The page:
Local superintendents in Kentucky are calling for more state funding for programs like special education, English language learning and at-risk students.
The state pays for the programs by adding to districts’ funding based on how many students they have, but education advocates say persistent inflation has weakened assistance.
During a legislative meeting on Monday, Somerset Independent Schools Superintendent Kyle Lively said the state’s education funding mechanism hasn’t adapted.
“In order to have an excellent and equitable education, we have to have an adequate and equitable funding system for public schools,” Lively said.
Kentucky pays for its schools through a combination of state and local funding. School districts raise money through local property taxes.
Even though lawmakers have boosted Kentucky’s school funding formula in recent years, the amount hasn’t kept up with inflation, leaving local districts to shoulder more of the financial burden.
Superintendents said programs designed for English language learners, foster kids and special education students are especially vulnerable because they’re funded on once-per-year population numbers, while actual numbers can fluctuate throughout the year.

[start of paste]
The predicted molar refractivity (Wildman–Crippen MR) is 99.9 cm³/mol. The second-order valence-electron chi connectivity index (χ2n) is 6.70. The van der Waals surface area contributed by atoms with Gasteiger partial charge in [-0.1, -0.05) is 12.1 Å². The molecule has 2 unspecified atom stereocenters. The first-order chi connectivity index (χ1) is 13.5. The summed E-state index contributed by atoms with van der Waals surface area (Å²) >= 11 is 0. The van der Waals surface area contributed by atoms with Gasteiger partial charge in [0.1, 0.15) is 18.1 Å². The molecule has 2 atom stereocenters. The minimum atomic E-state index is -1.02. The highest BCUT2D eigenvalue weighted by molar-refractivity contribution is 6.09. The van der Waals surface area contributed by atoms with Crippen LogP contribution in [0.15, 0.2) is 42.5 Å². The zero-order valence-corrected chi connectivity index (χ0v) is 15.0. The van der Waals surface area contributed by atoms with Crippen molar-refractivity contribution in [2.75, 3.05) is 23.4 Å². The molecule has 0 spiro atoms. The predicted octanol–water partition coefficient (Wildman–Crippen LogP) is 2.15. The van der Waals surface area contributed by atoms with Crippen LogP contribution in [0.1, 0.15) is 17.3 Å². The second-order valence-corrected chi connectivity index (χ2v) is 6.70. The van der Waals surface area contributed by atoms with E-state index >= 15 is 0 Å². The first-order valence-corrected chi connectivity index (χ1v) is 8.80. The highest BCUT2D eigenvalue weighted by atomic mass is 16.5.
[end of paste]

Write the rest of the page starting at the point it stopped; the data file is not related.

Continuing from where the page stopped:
And because the state’s contribution doesn’t cover the entire cost of those services, local districts are left picking up the tab.
Superintendents also said they’ve been left with more of the cost of transporting students.
Nick Carter, superintendent of Breckinridge County Public Schools, said transportation costs are crowding out other programs.
“Being a county district with over 4,000 miles a day of traveling, that is of great concern,” Carter said. “When that much money is coming out of your general fund, it is taking from other services.”
Until this year, the legislature only funded a half day of kindergarten education, leaving it up to local districts to pay for a full-day program if they wanted it.
But lawmakers agreed to fund one year of full-day kindergarten as a bargaining chip to sway key votes on a bill to create a controversial tax-credit scholarship program.
Logan County School Superintendent Paul Mullins said he hoped the legislature would continue to fund it.
Rep. James Tipton, a Republican from Taylorsville, said he plans to file a bill to keep the full-day kindergarten funding in place.
“You never can guarantee what the General Assembly will do, but I have a bill drafted to make full-funded kindergarten permanent,” Tipton said. “We’ll see how that goes forward.”